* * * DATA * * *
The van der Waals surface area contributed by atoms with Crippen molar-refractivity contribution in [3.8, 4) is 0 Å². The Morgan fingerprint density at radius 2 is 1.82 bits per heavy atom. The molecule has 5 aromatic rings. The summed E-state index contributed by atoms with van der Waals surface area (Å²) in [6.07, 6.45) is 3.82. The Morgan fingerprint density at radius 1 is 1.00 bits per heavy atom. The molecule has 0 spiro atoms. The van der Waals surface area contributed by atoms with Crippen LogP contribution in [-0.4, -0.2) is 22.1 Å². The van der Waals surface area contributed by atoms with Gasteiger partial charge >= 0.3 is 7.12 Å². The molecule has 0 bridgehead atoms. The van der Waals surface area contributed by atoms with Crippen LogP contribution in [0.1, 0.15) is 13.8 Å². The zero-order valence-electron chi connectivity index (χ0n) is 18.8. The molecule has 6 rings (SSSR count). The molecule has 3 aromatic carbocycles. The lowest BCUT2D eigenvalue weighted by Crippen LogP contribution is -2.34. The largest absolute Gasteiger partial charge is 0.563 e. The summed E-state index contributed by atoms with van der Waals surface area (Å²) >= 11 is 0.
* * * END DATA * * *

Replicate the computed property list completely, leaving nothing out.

The van der Waals surface area contributed by atoms with Crippen molar-refractivity contribution in [3.8, 4) is 0 Å². The Morgan fingerprint density at radius 2 is 1.82 bits per heavy atom. The molecule has 5 aromatic rings. The summed E-state index contributed by atoms with van der Waals surface area (Å²) in [6.07, 6.45) is 3.82. The Morgan fingerprint density at radius 1 is 1.00 bits per heavy atom. The molecule has 0 spiro atoms. The van der Waals surface area contributed by atoms with Crippen LogP contribution in [-0.4, -0.2) is 22.1 Å². The van der Waals surface area contributed by atoms with Gasteiger partial charge >= 0.3 is 7.12 Å². The molecule has 0 bridgehead atoms. The van der Waals surface area contributed by atoms with Crippen LogP contribution in [0.1, 0.15) is 13.8 Å². The zero-order valence-electron chi connectivity index (χ0n) is 18.8. The molecule has 6 rings (SSSR count). The molecule has 3 aromatic carbocycles. The lowest BCUT2D eigenvalue weighted by Crippen LogP contribution is -2.34. The largest absolute Gasteiger partial charge is 0.563 e. The summed E-state index contributed by atoms with van der Waals surface area (Å²) >= 11 is 0.